In relation to the forthcoming May 2010 National Elections in the Philippines, a convoy of people – unarmed men and women civilians, journalists and lawyers – aiming to nominate a main challenger to a gubernatorial seat and known leader of a clan in Maguindanao – southern part of the country – were barbarically and brutally killed. Women were even raped and disgraced.
The Philippine President Gloria Macapagal Aquino immediately ordered a thorough investigation of the massacre and declared a state of emergency in the provinces affected in the southern Philippines – Maguindanao, Sultan Kudarat and Cotabato City.
Wittnesses pointed the mayor and son of the leader of the leading patriarch clan in the province as the mastermind and one of the hundred men involved in the massacre.
That the bloodbath made possible was partly and indirectly the responsibility of the government – the Comelec (Commission on Election). By moving the Comelec Satellite office from Cotabato City to Maguindanao also means that a political candidate has to be registered in the latter city in where the perpetrators reign. It is well known in the area that they have money, power and private armies to protect their ”territory”.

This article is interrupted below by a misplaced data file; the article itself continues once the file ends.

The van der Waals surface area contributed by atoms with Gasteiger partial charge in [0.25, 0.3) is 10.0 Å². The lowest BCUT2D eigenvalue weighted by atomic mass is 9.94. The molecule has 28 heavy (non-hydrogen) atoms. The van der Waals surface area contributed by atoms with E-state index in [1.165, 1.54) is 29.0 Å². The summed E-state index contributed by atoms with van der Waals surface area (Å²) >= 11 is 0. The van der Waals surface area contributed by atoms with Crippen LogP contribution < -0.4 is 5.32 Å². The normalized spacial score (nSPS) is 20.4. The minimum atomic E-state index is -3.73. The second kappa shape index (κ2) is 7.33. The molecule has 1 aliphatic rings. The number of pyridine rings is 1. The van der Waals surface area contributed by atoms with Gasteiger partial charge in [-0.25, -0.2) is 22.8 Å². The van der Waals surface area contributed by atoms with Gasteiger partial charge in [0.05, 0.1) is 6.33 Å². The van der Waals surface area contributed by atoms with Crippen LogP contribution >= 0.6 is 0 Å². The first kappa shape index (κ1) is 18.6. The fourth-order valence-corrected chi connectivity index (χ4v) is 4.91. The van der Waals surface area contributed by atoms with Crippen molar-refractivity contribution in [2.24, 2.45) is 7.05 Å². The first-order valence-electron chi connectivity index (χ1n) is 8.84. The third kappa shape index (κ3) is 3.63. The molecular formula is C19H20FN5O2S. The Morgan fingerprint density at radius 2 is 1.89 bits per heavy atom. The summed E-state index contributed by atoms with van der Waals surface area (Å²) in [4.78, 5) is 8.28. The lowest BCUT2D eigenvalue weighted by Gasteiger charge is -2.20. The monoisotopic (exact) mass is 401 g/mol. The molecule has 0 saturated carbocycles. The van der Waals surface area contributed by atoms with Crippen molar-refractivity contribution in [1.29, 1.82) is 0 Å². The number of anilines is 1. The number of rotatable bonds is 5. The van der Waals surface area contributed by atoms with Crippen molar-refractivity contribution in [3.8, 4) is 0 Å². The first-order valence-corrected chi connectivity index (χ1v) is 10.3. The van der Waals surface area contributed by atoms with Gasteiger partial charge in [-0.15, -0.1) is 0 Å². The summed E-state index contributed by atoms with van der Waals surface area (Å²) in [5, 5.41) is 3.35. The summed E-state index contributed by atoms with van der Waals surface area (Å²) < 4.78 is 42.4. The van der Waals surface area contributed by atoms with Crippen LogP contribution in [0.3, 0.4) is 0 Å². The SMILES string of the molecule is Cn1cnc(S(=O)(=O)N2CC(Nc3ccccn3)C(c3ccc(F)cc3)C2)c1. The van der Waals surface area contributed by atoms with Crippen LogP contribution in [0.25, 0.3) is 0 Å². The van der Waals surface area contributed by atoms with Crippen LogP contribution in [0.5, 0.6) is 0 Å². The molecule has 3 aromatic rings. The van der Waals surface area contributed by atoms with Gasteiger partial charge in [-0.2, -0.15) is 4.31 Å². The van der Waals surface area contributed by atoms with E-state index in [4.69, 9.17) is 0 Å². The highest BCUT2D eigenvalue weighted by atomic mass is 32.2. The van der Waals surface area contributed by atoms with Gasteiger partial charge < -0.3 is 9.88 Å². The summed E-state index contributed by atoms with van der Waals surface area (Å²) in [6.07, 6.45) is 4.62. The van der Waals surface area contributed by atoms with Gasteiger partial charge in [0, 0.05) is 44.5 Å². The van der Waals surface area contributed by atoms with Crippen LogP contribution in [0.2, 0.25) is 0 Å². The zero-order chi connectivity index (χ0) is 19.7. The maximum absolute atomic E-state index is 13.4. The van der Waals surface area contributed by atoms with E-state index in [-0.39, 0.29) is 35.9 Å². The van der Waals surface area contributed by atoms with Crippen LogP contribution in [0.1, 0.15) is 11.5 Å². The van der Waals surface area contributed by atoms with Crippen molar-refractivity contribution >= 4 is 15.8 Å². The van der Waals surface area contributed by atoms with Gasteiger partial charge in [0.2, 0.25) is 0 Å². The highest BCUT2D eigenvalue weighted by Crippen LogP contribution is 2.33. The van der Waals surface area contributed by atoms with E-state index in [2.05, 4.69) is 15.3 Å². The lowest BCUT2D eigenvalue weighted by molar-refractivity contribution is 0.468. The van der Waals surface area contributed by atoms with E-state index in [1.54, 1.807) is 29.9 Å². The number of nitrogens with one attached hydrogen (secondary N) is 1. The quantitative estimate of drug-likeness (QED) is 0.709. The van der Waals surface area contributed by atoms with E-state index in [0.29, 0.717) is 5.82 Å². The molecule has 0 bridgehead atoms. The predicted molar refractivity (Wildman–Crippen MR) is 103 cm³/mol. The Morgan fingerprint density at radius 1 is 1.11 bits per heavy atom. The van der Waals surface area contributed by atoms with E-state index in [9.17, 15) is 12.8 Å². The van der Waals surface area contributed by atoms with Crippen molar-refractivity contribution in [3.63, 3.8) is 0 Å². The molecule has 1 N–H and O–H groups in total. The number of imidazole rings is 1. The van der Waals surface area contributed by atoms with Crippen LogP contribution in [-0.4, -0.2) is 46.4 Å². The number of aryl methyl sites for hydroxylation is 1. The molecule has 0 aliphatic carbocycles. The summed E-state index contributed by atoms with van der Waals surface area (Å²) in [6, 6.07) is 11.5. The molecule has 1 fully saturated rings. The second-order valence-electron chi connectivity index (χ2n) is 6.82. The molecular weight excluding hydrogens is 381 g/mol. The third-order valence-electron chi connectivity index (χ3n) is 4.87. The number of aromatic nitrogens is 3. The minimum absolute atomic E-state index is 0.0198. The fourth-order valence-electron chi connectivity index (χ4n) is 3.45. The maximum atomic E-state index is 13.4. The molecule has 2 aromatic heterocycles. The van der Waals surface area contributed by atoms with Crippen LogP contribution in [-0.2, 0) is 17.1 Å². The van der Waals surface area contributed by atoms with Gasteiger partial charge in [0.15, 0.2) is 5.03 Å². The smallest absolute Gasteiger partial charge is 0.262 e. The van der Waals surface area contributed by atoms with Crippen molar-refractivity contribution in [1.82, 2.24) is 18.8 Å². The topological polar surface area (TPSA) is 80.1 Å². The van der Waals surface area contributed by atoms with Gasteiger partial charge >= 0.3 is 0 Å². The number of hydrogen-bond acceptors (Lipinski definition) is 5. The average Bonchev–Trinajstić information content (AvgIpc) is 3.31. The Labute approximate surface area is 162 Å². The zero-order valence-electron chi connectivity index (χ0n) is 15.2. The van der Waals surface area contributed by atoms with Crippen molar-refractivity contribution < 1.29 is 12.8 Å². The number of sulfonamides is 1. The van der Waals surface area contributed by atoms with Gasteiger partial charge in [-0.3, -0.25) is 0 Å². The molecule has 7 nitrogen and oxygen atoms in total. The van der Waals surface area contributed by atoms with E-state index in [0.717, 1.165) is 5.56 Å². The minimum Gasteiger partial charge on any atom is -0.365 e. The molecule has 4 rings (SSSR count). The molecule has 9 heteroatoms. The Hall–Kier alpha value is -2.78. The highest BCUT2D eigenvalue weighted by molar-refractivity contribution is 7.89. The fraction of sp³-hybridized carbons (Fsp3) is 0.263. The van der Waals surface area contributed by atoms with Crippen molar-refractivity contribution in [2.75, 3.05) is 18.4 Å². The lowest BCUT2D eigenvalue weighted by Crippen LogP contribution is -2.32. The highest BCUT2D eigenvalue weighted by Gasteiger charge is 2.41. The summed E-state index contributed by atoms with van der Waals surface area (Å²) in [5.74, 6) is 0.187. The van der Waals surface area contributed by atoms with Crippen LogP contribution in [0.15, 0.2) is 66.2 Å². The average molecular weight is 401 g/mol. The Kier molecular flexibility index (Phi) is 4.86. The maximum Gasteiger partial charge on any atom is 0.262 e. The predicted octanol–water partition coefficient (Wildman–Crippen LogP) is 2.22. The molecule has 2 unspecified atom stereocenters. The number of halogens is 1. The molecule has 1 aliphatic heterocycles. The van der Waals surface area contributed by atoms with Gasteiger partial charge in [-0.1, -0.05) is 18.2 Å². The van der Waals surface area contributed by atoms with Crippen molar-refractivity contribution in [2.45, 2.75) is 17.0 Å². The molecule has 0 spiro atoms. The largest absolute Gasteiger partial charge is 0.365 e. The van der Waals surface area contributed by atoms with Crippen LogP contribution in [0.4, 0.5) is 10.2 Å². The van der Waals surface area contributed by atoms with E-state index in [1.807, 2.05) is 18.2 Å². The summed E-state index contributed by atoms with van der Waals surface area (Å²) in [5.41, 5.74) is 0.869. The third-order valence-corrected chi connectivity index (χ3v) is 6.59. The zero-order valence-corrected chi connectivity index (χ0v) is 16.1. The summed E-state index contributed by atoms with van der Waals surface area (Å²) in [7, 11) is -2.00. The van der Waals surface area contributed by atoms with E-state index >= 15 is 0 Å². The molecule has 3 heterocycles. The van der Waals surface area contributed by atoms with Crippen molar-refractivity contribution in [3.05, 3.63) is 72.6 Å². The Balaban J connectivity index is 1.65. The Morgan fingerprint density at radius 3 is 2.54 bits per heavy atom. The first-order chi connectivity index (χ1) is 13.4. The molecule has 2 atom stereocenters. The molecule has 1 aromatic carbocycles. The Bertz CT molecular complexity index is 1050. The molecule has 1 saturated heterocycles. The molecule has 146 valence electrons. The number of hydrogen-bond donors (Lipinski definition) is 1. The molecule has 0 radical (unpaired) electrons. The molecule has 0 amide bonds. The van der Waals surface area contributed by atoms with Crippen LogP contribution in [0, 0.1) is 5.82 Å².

According to a Philippine journalist and a blogger Jun Mercado:
It all began about three weeks ago with a Commission on Elections (Comelec) Resolution directing the transfer of the Comelec Satellite Office from Cotabato City to the Provincial Capitol in Maguindanao.
Then another resolution was issued, this time directing all candidates in the province to file their certificates of candidacy at the provincial ‘capitol.’
These resolutions looked innocent when read and seen outside the provincial’s concrete political context.
Anyone in the place knows that the said resolutions follow the logic of the local politics and the control over the Comelec on the ground.
Comelec cannot feign ignorance of these realities nor washes its hands in the ensuing massacre in Maguindanao.
The concrete experiences of 2004 and 2007 elections and the participation of Comelec in the province are too gross to ignore.
There is a reason and definitely politics in the physical shifting ‘capitol’ sites in the province. There is a need to locate the ‘capitol’ in a place to ensure total control.
Still the fact remains that the perpetrators are the prime responsible for the massacre. Whether or not that the main suspect is an allied to the president of the Philippines definitely does not excuses him from the crime.
This massacre – totally ignoring the basic human rights – is unacceptable in the present civilized modern world. The perpetrators does not deserved to be called humans.
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